If you’ve ever been irritated by the amount of time it takes to withdraw funds you will be pleased to know that online gambling companies are being investigated by the CMA
The Competition and Markets Authority (CMA) is launching an inquiry to find out whether gambling companies including some of the biggest online casinos are treating their customers fairly. With about 5.5 million Britons regularly logging on betting sites nowadays, the CMA which has as some of its responsibilities to investigate possible breaches of prohibitions against anti-competitive agreements under the Competitive Act 1998 and enforcing consumer protection legislation, particularly the Unfair Terms in Consumer Contract Directive and Regulations, will be investigating if the gambling industry is breaking the law by making it hard for these Britons to win.
This non-ministerial government department (CMA) points out that gambling shouldn’t be a con and today we can see them taking necessary measures to make sure it is not as they have started a review demanding betting websites to defend themselves against allegations that they use ‘misleading promotions’ and ‘unfair terms’ to trick customers. This review is known to have been triggered by numerous complaints from gamblers who feel they have been deceived by an industry that wins about €4 billion a year from its customers.
The Gambling Commission is expected to work together with CMA on this inquiry. While CMA’s senior director, Nisha Arora points out that: ‘Gambling inevitably involves a risk, but it shouldn’t be a con. The CEO of the Gambling Commission, Sarah Harrison also said, ‘Gambling, by its very nature, is always going to involve risk. But customers must trust that if they win, they will not end up feeling the deck is ricked against them due to an obscure condition they did not understand.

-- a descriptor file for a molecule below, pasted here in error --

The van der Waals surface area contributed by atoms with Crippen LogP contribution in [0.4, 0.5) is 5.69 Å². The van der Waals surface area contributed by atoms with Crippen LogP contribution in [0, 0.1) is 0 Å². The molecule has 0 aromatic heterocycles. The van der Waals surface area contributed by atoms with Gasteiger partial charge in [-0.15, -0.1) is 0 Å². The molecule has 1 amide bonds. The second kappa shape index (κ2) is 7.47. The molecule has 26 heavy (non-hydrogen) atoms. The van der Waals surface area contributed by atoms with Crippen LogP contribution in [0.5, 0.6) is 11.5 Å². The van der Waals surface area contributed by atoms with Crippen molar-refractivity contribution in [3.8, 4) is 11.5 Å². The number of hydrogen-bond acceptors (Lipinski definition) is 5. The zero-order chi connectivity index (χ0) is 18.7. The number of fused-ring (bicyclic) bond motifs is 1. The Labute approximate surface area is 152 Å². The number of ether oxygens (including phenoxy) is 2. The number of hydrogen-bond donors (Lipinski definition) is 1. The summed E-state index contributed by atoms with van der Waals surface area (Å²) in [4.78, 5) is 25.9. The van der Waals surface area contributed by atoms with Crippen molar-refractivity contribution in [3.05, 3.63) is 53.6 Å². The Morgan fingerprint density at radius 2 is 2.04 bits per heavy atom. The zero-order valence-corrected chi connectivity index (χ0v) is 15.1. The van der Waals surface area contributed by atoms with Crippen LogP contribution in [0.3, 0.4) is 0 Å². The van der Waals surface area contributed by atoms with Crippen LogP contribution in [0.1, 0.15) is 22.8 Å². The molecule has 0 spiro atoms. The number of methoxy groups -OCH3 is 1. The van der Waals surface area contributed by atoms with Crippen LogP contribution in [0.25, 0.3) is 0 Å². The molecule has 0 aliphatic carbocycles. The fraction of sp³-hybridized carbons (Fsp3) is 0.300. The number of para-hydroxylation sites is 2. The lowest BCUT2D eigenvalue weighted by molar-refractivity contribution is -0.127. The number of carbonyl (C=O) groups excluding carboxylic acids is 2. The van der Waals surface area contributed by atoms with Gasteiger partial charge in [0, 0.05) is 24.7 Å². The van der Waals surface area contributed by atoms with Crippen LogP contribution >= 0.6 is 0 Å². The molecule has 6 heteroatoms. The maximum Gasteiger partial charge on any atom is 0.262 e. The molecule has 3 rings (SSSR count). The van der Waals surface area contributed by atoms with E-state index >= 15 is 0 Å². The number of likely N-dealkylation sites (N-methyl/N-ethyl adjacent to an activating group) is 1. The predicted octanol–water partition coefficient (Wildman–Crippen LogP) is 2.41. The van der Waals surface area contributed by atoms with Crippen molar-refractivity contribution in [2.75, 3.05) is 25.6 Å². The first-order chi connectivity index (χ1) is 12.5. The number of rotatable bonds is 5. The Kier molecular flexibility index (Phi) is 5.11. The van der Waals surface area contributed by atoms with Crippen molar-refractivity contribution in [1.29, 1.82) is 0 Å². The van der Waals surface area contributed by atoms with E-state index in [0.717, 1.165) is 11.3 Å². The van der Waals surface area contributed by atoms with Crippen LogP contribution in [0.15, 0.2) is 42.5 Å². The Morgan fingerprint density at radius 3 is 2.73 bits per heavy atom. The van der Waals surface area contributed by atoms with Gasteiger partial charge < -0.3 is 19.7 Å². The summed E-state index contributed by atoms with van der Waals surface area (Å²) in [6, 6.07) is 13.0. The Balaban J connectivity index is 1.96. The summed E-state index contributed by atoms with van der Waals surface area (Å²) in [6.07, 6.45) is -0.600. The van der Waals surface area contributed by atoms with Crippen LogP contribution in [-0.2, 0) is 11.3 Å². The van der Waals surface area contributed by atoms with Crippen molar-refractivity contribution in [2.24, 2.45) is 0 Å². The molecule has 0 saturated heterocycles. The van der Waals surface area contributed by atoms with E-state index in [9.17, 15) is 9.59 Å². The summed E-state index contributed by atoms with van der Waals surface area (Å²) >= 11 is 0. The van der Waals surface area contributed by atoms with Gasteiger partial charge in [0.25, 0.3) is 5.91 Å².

With the regulator getting worrying complaints from customers suggesting that betting customers may be tricked into signing up promotions and unfair complex conditions that give them very little chance to win, it could be suggested that the statement from its Senior Director may be made based on these complaints. On the other hand, the statement from the Chief Executive of the Gambling Commission may be seen as an assurance to gamblers that they will always get the money they win. A case to consider is Chris Sattin’s from Gloucester who played roulette on Maria Casino’s website and won €35,000, but he was not allowed to withdraw it because the company felt he breached their terms and condition by having an account with their sister company Unibet. But when Chris told the Radio 4’s You and Yours and they contacted Maria Casino about his case, the company decided to pay him.
Some customers complain that gambling firms such as poker websites advertise attractive welcome bonuses that may go up to thousands of pounds or offer free bet; but they will usually have relatively smaller prints which in some cases may disqualify particular games while in other cases, customers may be required to spend a certain amount of money before they are qualified to enjoy the bonus.
This inquiry will, therefore, evaluate if these customers are being tricked into signing unfair complex conditions or if they were treated fairly but their failure to understand the terms made them feel they were not. This investigation could see enforcement actions taken against gaming sites found guilty or prosecute them in the courts.
The CMA will also investigate if gamblers find it difficult to withdraw their deposit in case they decide to stop playing. Online poker sites, as well as bingo websites, will be the among the target of the CMA.